Getting mileage out of the fact that one of the cinematographers is Andrew Lau, Leung's scenes at the prison are sometimes eerily atmospheric and nightmarish via use of blue light (and grain accompanying the dvd transfer). Here Leung's gritty bursts of hard hitting violence sometimes takes a starring role to fine effect but remember we were talking of devotion eventually getting its rewards? These gritty bits therefore pass with us still knowing nothing but the fact that this is a standard, female oriented Prison On Fire. And that's not enough. However Raymond Leung slowly and even late gets audience acceptance for this pessimism, gluing us firmly to the seat as the final events of Winnie's backstory plays out and how Yuk Fung's story connects to all this. It's not surprising and despite laying it on thick dialogue wise about how doomed some of us are, Leung shows a focus towards Carrie Ng's character plight that translates into cinematic affection. Intense melodrama expectedly reigns but Ng commands the screen with that mentioned work put in and even the title The First Time Is The Last Time begins taking on philosophical meaning when combining the arcs of Winne and Yuk Fung.

Pushing Andy Lau's appearance to the forefront meant some revenues but the awards juries were not on crack for once (as opposed to today where their choices constantly makes you believe they ARE!) and gave the nods to the most memorable actresses on screen, including Meg Lam in what basically is the Chow Yun-Fat role from Prison On Fire. With plentiful prison atmosphere to go around, albeit sporadically, The First Time Is The Last Time walks familiar ground largely to no particular stunning effect, merely seeking attention in the drama and violence-department. Stick around, and it's not that difficult to do so, and the underrated Carrie Ng will have you believe that there is cinema to be made from a beforehand completely doomed character arc. That's not to say all's well end's well and certainly not without some lazy or sloppy directorial behaviour but it's nice to see Hong Kong assembly line cinema shine a little bit.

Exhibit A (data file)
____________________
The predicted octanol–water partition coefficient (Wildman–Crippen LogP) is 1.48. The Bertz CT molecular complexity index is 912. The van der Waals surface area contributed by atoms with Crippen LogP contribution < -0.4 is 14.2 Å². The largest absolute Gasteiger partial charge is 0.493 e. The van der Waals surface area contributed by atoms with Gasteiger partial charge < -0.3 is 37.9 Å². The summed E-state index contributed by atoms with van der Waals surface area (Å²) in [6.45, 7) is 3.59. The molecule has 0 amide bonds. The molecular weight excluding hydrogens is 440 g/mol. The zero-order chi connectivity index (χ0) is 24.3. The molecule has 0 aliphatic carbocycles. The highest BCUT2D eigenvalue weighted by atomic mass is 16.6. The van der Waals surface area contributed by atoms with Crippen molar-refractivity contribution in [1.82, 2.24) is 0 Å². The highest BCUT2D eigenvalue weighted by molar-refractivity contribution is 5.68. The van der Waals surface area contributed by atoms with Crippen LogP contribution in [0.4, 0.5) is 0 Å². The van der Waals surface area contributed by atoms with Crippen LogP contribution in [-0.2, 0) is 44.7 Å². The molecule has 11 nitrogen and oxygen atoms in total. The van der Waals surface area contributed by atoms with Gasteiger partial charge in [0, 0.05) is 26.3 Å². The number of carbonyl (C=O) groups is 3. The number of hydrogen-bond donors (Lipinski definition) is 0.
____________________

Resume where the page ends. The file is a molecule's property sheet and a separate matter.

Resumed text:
The DVD:

Mei Ah presents the film in an aspect ratio of 1.78:1, with anamorphic enhancement. Now seemingly having completely cancelled their remastering program (although re-packaging already released films in box sets has surfaced), The First Time Is The Last Time is at the time of writing one of the last titles to come out of it. The source material reveals heavier damage at select points as well as fairly heavy grain throughout but colours and sharpness ranks as sufficient for the movie at hand.

The Cantonese Dolby Digital 2.0 mono track sounds perfectly clear with only some minor distortion as sole detraction. A Mandarin 2.0 selection is also available.

The English subtitles goes "Engrish" on us a few times but keeps an above average level to the grammar and spelling otherwise. Traditional and simplified Chinese subtitles are also included. Prior versions had been plagued by the fact that the subtitles did not appear for approximately the remaining 9 minutes of the film. Mei Ah redeems this almost but the voice over during the end credits does not get translated unfortunately.

The Special Features section contains the anamorphically enhanced trailer and Mei Ah's empty Databank (a cast & crew listing and a plot synopsis screen isn't content per say).

reviewed by Kenneth Brorsson